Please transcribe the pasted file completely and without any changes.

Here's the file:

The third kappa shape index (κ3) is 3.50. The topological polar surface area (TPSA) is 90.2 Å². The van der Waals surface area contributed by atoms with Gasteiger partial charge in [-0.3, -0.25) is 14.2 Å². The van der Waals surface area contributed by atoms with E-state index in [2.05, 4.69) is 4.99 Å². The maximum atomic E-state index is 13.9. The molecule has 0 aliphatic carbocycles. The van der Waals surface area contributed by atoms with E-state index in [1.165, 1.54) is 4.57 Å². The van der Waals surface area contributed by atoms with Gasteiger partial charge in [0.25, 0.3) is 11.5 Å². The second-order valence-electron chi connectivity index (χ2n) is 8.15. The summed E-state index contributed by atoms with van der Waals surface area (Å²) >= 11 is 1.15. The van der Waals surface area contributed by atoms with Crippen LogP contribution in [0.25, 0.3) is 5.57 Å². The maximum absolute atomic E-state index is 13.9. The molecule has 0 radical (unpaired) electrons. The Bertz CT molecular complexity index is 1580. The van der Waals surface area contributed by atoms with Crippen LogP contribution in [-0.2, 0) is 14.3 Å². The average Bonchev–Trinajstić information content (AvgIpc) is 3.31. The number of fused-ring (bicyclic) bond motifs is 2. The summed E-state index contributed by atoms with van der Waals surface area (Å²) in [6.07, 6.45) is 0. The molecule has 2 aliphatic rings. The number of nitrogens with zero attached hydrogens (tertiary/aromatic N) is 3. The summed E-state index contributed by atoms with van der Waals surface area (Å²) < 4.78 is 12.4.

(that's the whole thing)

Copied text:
The third kappa shape index (κ3) is 3.50. The topological polar surface area (TPSA) is 90.2 Å². The van der Waals surface area contributed by atoms with Gasteiger partial charge in [-0.3, -0.25) is 14.2 Å². The van der Waals surface area contributed by atoms with E-state index in [2.05, 4.69) is 4.99 Å². The maximum atomic E-state index is 13.9. The molecule has 0 aliphatic carbocycles. The van der Waals surface area contributed by atoms with E-state index in [1.165, 1.54) is 4.57 Å². The van der Waals surface area contributed by atoms with Gasteiger partial charge in [0.25, 0.3) is 11.5 Å². The second-order valence-electron chi connectivity index (χ2n) is 8.15. The summed E-state index contributed by atoms with van der Waals surface area (Å²) >= 11 is 1.15. The van der Waals surface area contributed by atoms with Crippen LogP contribution in [0.25, 0.3) is 5.57 Å². The maximum absolute atomic E-state index is 13.9. The molecule has 0 radical (unpaired) electrons. The Bertz CT molecular complexity index is 1580. The van der Waals surface area contributed by atoms with Crippen LogP contribution in [-0.2, 0) is 14.3 Å². The average Bonchev–Trinajstić information content (AvgIpc) is 3.31. The number of fused-ring (bicyclic) bond motifs is 2. The summed E-state index contributed by atoms with van der Waals surface area (Å²) in [6.07, 6.45) is 0. The molecule has 2 aliphatic rings. The number of nitrogens with zero attached hydrogens (tertiary/aromatic N) is 3. The summed E-state index contributed by atoms with van der Waals surface area (Å²) < 4.78 is 12.4.